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pause within a line of poetry that contributes to the rhythm of the line; marked as two vertical lines in analysis
when one line ends without a pause and continues into the next line for its meaning; also called run-on line
metrical unit by which a line of poetry is measured, usually consists of one stressed and one or two unstressed syllables
repetition of identical or similar concluding syllables in different words, usually at the end of a line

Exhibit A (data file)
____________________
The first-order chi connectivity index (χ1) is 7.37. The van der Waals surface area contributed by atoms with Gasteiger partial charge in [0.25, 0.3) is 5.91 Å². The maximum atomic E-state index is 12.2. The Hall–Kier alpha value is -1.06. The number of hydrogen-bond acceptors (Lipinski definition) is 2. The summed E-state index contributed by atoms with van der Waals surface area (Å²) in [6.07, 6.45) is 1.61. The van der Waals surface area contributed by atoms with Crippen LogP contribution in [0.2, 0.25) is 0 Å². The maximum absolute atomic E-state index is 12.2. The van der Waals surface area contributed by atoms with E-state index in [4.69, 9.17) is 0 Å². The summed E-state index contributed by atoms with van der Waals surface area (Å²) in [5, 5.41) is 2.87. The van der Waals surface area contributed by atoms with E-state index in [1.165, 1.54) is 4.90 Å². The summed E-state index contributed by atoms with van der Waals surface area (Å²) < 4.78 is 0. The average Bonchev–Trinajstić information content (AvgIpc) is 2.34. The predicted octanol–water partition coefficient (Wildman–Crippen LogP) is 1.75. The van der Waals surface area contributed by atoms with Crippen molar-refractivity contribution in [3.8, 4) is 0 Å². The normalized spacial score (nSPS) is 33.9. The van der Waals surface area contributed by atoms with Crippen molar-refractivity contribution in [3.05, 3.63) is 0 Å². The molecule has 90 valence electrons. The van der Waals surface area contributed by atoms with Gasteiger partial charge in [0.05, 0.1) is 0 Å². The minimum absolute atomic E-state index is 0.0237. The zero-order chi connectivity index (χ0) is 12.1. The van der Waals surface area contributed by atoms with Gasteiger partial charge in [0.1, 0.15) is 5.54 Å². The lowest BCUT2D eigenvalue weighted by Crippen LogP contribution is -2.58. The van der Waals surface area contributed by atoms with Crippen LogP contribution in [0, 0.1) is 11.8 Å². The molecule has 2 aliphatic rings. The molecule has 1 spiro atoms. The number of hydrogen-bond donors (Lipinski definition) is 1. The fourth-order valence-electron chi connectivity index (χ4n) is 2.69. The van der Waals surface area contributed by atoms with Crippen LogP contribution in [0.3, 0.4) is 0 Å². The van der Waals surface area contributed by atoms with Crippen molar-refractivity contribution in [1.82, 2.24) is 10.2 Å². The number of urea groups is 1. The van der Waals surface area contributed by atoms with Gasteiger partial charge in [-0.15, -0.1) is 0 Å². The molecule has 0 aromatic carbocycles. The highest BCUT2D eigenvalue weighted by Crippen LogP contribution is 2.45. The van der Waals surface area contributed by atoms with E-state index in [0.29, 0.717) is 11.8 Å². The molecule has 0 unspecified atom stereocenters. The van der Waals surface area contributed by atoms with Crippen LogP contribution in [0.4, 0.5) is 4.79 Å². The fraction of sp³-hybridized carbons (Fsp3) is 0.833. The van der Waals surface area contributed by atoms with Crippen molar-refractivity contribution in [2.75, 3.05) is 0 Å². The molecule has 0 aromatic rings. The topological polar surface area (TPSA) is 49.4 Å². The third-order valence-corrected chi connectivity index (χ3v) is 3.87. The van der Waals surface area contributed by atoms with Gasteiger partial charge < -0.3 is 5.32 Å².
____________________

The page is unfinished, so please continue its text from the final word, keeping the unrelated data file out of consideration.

a rhymed stressed syllable followed by one or more identical unstressed syllables (butter, clutter; gratitude, attitude; quivering, shivering)
rhyming of single-syllable words (grade, shade); also in rhyming of words of more than one syllable when the same sound occurs in the final stressed syllable (defend, contend)
process of measuring the stresses in a line of verse in order to determine the metrical patter of the line
fixed form of lyric poetry that consists of fourteen lines, usually written in iambic pentameter
divided into an octave, typically abbaabba, and a sestet (possibly cdedce, cdcdcd, cdccdc); usually octabe presents a situation and the sestet comments or resolves
divided into three quatrains and a couplet, typically abab cdcd efef gg
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